by Father Bryan Babick, SL.L.
In my last article I reflected on the three main reasons we may identify for revising the prayers and responses we use at Mass. These changes in Mass texts give rise to the obvious question: “have we been wrong all of this time?”
Since the Mass was first translated into English by decree of the Second Vatican Council in the mid-1960s, there have been several revisions made to the texts. For instance, the first version of the English translation of the Mass was released in 1965. It was a version that heavily resembled the existing English translations used by Catholics to follow the Mass in their daily missals when the Liturgy was still celebrated in Latin.
In 1969 the Vatican released a document that came to be popularly called Comme le Prévoit (So as to allow), so-named for its first three words in the French version. This instruction detailed the process whereby Liturgical translations would be carried out into the various vernacular languages. Comme le Prévoit illustrates the preference for what is called a “dynamic equivalent” method of text translation. In this approach to translations, the concept present in the original text is rendered into the vernacular in such a way as to communicate the ideas as they would have been understood in the historical context in which they were written.
Let’s re-examine the citation from my last article to see how this method of translation works. In Matthew 8:8, Jesus is approached by a centurion who asks Him to heal his servant. Since the centurion knows that a good Jewish man like Jesus would cause scandal by coming into the home of a Roman soldier, the centurion says “Domine non sum dignus ut intres sub tectum meum sed tantum dic verbo et sanabitur puer meus.” In the New American Bible, which we use at Mass, this text is rendered “Lord, I am not worthy to have you enter under my roof; only say the word and my servant will be healed.”
This is the text upon which we base our response before Communion, “Lord I am not worthy to receive You…” The dynamic equivalent approach to translation would argue that in contemporary usage people do not use the expression “have you under my roof” to indicate hosting someone into their homes. Even though this meaning would have been understood to the original audience of this phrase, and even to us now as an awkward construction, dynamic equivalence would argue that it would be better to paraphrase the expression so that its meaning is rendered in every-day vernacular usage. Thus the above citation, when applied to each individual, becomes “Lord I am not worthy to receive You, but only the say the word and I shall be healed.”
Since this translation method can lead to inexact equivalence between the Scriptural citations and the Liturgical texts, the Vatican released a new instruction on Liturgical translations entitled Liturgiam authenticam, or “authentic Liturgy” in 2001. This document espouses, instead of a dynamic equivalent method of translation, a “formal equivalence” approach. In this method, rather than translate concepts into contemporary language, the aim is to render the original text into the vernacular as closely as possible while maintaining proper grammatical syntax.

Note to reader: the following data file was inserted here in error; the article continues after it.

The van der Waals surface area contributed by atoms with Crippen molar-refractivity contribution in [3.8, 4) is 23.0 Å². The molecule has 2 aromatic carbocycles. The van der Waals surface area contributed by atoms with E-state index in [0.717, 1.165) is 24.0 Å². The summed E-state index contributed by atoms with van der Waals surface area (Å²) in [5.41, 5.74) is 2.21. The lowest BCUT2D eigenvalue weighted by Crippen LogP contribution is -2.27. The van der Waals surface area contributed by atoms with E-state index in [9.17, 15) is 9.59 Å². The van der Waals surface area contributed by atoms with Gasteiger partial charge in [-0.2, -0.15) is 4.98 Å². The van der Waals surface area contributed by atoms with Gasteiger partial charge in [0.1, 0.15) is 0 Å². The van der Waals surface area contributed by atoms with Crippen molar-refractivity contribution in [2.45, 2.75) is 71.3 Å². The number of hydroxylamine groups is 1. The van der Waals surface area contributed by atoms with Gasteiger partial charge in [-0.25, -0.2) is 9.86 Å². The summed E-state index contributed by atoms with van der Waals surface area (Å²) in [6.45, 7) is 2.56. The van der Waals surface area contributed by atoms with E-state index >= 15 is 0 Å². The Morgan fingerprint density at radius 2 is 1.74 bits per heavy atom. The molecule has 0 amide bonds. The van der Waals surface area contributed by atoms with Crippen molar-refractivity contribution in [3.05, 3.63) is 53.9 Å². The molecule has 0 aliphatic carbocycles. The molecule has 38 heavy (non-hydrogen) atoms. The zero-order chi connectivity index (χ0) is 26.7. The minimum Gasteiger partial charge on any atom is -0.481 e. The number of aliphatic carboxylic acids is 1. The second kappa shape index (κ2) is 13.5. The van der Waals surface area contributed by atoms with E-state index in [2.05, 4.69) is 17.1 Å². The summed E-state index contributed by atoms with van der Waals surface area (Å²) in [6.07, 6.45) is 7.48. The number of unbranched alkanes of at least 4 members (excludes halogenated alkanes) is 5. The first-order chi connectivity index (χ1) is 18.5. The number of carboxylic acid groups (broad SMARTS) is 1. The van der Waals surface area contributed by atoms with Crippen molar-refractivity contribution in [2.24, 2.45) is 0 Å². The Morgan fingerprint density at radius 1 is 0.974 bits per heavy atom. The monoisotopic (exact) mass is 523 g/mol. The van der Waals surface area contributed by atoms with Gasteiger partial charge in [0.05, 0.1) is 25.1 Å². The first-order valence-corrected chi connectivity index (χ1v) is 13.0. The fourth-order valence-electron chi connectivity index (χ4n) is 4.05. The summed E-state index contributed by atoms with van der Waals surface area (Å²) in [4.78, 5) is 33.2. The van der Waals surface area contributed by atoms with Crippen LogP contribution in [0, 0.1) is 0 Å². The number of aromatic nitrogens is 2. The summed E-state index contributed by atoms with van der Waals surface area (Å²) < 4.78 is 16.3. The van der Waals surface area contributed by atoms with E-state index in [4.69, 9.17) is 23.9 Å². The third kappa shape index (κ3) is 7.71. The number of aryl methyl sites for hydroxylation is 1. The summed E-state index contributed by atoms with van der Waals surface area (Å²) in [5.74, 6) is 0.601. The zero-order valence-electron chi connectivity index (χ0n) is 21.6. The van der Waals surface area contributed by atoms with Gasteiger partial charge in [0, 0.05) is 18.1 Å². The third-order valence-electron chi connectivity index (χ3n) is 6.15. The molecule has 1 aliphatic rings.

Thus Matthew 8:8 reacquires its more exact Biblical translation in the Liturgical usage. “Domine non sum dignus ut intres sub tectum meum sed tantum dic verbo et sanabitur puer meus” becomes “Lord, I am not worthy that you should enter under my roof, but only say the word and my soul shall be healed.” Though it might sound strange to 21st century English speakers, the original text is brought into our language exactly as it was spoken centuries ago, with exception of one word. “Puer” (child) becomes “soul.” Still, the theological reality is the same: are not our souls essentially the children of our being? Such a change is necessary to apply a third person biblical citation to a first person individuation.
Clearly, then, it isn’t that the current translation is wrong. Quite the opposite actually. According to the principles of Comme le Prévoit and dynamic equivalence, the texts we use now are perfectly correct. It is only because this method can often confuse the citations of the origins of our Faith – the Scriptures – with equivalent translations that the Vatican wishes vernacular versions of the texts to reflect the original Latin texts more closely. The Latin versions were, after all, composed with direct quotes of the Scriptures.
Most of us acquire a more formal vocabulary as we mature. 40 years after the texts we now use were first uttered, it’s time to mature. In the life of the Church, 40 years is a mere blip on the radar – an infancy. We are now going to use new words, with a much deeper & Biblical meaning.